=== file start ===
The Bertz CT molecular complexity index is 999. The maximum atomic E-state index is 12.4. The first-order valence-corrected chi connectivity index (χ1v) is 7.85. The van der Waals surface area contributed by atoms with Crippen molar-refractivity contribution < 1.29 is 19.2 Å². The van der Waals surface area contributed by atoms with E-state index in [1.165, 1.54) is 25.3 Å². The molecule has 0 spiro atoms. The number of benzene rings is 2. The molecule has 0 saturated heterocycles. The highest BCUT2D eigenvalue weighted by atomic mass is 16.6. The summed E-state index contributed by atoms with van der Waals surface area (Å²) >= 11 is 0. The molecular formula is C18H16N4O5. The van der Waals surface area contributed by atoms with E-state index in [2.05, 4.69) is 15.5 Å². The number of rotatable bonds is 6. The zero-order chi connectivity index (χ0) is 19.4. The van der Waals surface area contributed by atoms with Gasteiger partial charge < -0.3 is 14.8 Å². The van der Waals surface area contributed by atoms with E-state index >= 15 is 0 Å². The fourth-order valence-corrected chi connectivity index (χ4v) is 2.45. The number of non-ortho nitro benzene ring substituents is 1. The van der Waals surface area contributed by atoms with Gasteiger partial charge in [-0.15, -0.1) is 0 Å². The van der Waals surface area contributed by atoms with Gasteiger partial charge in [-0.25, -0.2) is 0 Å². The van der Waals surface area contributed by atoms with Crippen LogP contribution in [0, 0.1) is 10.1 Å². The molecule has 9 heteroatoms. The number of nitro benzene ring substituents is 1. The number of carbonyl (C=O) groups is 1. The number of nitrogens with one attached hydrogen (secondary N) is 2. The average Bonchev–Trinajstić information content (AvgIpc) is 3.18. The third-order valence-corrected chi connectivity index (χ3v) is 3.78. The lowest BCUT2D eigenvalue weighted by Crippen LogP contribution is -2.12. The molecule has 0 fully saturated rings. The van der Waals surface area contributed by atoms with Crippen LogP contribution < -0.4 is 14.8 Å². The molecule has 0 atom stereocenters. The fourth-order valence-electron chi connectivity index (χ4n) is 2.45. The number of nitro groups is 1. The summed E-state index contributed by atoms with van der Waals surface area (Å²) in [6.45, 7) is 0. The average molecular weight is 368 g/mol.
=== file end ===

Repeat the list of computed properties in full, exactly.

The Bertz CT molecular complexity index is 999. The maximum atomic E-state index is 12.4. The first-order valence-corrected chi connectivity index (χ1v) is 7.85. The van der Waals surface area contributed by atoms with Crippen molar-refractivity contribution < 1.29 is 19.2 Å². The van der Waals surface area contributed by atoms with E-state index in [1.165, 1.54) is 25.3 Å². The molecule has 0 spiro atoms. The number of benzene rings is 2. The molecule has 0 saturated heterocycles. The highest BCUT2D eigenvalue weighted by atomic mass is 16.6. The summed E-state index contributed by atoms with van der Waals surface area (Å²) >= 11 is 0. The molecular formula is C18H16N4O5. The van der Waals surface area contributed by atoms with E-state index in [2.05, 4.69) is 15.5 Å². The number of rotatable bonds is 6. The zero-order chi connectivity index (χ0) is 19.4. The van der Waals surface area contributed by atoms with Gasteiger partial charge < -0.3 is 14.8 Å². The van der Waals surface area contributed by atoms with E-state index >= 15 is 0 Å². The fourth-order valence-corrected chi connectivity index (χ4v) is 2.45. The number of non-ortho nitro benzene ring substituents is 1. The van der Waals surface area contributed by atoms with Gasteiger partial charge in [-0.15, -0.1) is 0 Å². The van der Waals surface area contributed by atoms with Gasteiger partial charge in [-0.25, -0.2) is 0 Å². The van der Waals surface area contributed by atoms with Crippen LogP contribution in [0, 0.1) is 10.1 Å². The molecule has 9 heteroatoms. The number of nitro benzene ring substituents is 1. The number of carbonyl (C=O) groups is 1. The number of nitrogens with one attached hydrogen (secondary N) is 2. The average Bonchev–Trinajstić information content (AvgIpc) is 3.18. The third-order valence-corrected chi connectivity index (χ3v) is 3.78. The lowest BCUT2D eigenvalue weighted by Crippen LogP contribution is -2.12. The molecule has 0 fully saturated rings. The van der Waals surface area contributed by atoms with Crippen LogP contribution < -0.4 is 14.8 Å². The molecule has 0 atom stereocenters. The fourth-order valence-electron chi connectivity index (χ4n) is 2.45. The number of nitro groups is 1. The summed E-state index contributed by atoms with van der Waals surface area (Å²) in [6.45, 7) is 0. The average molecular weight is 368 g/mol.